Upon reaching the dotted line for which she was quite certain said:
‘Measurements’, she paused, chewing on a less ornate pen that she had fished out of her cluttered purse, a biro purchased in a panic at the deli on route, along with the cigarette pack she was craving to dip her fingers back into now that she had to think in inches and pounds.

She remembered the exact numbers on the tape measure she’d wrapped round herself during the post New Year’s diet, but knew full well it could not have remained so. She had become rather relaxed with her resolutions and quietly blamed it on her new lover, a passionate wine connoisseur.
But although she brought out a flourish of acting charm at the opening of every new bottle, she could not so much distinguish between the different reds and the different whites and most of all the different rosés, and to how much this new hobby of hers had added to her ‘Measurements’.

So she put down an optimistic number, a youthful number, and whispered a silent prayer — as agnostics sometimes do — for an audition room filled with men, so that she would not have to come under the scrupulous eye of a woman.

Through a door adjacent to the collection of aspiring starlets stepped a tweedy little fellow, whose comically slight frame and short stature could have won him the role of a child — and/or leprechaun — in any theatrical production of his choosing. He brought with him, his very own clipboard, pin hole spectacles that he whipped off magnificently on arrival and all the self-important airs that people lacking in very much importance often have.
In the bates silence, he called ‘Miss Verity Alison’ off of his list.

Miss Verity Alison, another blonde but with fine natural ringlets that we all assume fall limp after the initial blooms of childhood, transformed her vacant expression into the most radiant of smiles as she rose to meet her gentleman caller. She blossomed with all the required innocence of the sixteen-year-old Southern belle she had come to embody and was watched nosily by all the others as she disappeared through the mystery door. All around the waiting room fingernails rose to meet agitated teeth and chips of fresh varnish floated to the ground below.

Back with her xeroxed page and embellished bra size, like most of the other actresses, she considered leaving. The nerves were now manifesting as an annoying little tickle at the back of her throat, forcing her to clear it every so often, embarrassed to break the pristine silence of their less etherial purgatory. The ordeal doubled her craving for the cigarette she knew was off-limits. That had been her last pastel and she was utterly convinced that sixteen-year-old Texan sweethearts weren’t renowned for their smoking habits in the ’30’s.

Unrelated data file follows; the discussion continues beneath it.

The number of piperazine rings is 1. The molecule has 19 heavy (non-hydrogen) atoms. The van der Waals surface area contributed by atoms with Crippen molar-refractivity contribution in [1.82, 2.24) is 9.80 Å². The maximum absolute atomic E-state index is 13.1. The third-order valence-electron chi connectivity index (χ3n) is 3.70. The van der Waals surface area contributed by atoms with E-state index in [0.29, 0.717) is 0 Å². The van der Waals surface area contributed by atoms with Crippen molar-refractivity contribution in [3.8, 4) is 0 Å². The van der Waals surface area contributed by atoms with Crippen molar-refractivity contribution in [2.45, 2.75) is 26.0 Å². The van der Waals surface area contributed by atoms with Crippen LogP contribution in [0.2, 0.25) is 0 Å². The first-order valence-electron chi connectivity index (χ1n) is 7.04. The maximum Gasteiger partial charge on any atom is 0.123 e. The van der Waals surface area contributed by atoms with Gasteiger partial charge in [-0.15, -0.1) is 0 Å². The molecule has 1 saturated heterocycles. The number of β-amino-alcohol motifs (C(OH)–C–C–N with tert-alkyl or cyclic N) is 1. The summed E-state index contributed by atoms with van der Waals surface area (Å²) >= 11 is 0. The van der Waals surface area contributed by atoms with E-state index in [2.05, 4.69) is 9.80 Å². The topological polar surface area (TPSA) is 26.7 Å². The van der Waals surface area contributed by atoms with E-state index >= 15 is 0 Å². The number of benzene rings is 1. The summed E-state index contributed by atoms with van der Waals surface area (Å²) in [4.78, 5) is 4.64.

Several increasingly uncomfortable minutes passed of avoiding eye contact and studying the set monologue until the return of Miss Verity Alison broke the tension. With a not-so-subtlety smug smile, which could only have originated from compliments to her performance, Miss Verity Alison collected her things, tucking her well thumbed play text into the purse that she’d left on her chair, entrusted to perfect strangers; and with a cutesy wiggle of her fingers and a hushed ‘Good luck, Laies’ Miss Verity Alison exited.

The tension swelled once more.

Luck wasn’t what was needed, she thought, surreptitiously eyeing the remaining competition. Perhaps shaving five years was necessary and the idea of adding a touch more powder to the crows feet she had been obsessing over and ‘imagining’— according to her agent — crossed her mind. But at many an audition she had watched appearance-stricken actresses add excess make-up at the last minute, veneers to low confidence rather than actual flaws, and the vanity of the action goaded her into inaction.

The tweedy leprechaun man was back to call ‘Miss Alicia Franks’.

She watched a considerably agitated Miss Alicia Franks (the only brunette among them) disappear before she went back to the study of her monologue, scanning over-rehearsed lines and barely taking them in under the distraction of the methodically ticking clock; equally as maddening as the dripping faucet in her kitchen sink which drove her livid in the way that only a cliché can.

She stared up at the second hand. It was stuck between the seven and the eight, juddering in its paralysis, never quite breaking free.

She must have drifted off for some time as another name was called, and then another, and it took a mighty effort to drag herself away from all the exuberant fantasies of her 8pm date that night when she heard:

‘Miss Anita Johnson?’